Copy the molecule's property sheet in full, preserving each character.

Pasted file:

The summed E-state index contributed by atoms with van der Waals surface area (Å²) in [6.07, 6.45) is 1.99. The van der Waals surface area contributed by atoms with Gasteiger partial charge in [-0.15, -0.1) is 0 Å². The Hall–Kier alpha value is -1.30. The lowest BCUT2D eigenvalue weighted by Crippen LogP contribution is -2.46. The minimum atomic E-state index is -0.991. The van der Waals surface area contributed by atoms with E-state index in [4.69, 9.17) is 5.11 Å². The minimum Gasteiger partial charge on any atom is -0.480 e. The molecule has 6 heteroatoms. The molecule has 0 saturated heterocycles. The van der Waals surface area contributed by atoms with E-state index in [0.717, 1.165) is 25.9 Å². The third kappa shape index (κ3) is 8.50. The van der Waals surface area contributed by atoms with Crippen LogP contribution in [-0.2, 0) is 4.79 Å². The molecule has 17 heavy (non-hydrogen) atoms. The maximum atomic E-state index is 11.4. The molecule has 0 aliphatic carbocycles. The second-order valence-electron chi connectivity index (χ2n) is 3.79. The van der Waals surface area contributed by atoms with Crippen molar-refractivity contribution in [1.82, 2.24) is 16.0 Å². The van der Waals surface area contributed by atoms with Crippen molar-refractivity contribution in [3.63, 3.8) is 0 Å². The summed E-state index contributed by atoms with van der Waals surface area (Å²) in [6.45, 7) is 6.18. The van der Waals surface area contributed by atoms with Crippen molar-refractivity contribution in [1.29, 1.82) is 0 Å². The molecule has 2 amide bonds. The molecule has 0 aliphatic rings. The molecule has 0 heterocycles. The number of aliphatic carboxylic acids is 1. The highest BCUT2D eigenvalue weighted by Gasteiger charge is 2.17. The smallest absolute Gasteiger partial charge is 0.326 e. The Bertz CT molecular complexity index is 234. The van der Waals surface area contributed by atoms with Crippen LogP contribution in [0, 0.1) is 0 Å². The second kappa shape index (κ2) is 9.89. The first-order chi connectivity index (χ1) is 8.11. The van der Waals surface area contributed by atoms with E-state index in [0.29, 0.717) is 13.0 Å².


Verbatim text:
The summed E-state index contributed by atoms with van der Waals surface area (Å²) in [6.07, 6.45) is 1.99. The van der Waals surface area contributed by atoms with Gasteiger partial charge in [-0.15, -0.1) is 0 Å². The Hall–Kier alpha value is -1.30. The lowest BCUT2D eigenvalue weighted by Crippen LogP contribution is -2.46. The minimum atomic E-state index is -0.991. The van der Waals surface area contributed by atoms with E-state index in [4.69, 9.17) is 5.11 Å². The minimum Gasteiger partial charge on any atom is -0.480 e. The molecule has 6 heteroatoms. The molecule has 0 saturated heterocycles. The van der Waals surface area contributed by atoms with E-state index in [0.717, 1.165) is 25.9 Å². The third kappa shape index (κ3) is 8.50. The van der Waals surface area contributed by atoms with Crippen LogP contribution in [-0.2, 0) is 4.79 Å². The molecule has 17 heavy (non-hydrogen) atoms. The maximum atomic E-state index is 11.4. The molecule has 0 aliphatic carbocycles. The second-order valence-electron chi connectivity index (χ2n) is 3.79. The van der Waals surface area contributed by atoms with Crippen molar-refractivity contribution in [1.82, 2.24) is 16.0 Å². The van der Waals surface area contributed by atoms with Crippen molar-refractivity contribution in [3.63, 3.8) is 0 Å². The summed E-state index contributed by atoms with van der Waals surface area (Å²) in [6.45, 7) is 6.18. The van der Waals surface area contributed by atoms with Crippen molar-refractivity contribution in [1.29, 1.82) is 0 Å². The molecule has 2 amide bonds. The molecule has 0 aliphatic rings. The molecule has 0 heterocycles. The number of aliphatic carboxylic acids is 1. The highest BCUT2D eigenvalue weighted by Gasteiger charge is 2.17. The smallest absolute Gasteiger partial charge is 0.326 e. The Bertz CT molecular complexity index is 234. The van der Waals surface area contributed by atoms with Crippen LogP contribution in [0, 0.1) is 0 Å². The second kappa shape index (κ2) is 9.89. The first-order chi connectivity index (χ1) is 8.11. The van der Waals surface area contributed by atoms with E-state index in [0.29, 0.717) is 13.0 Å².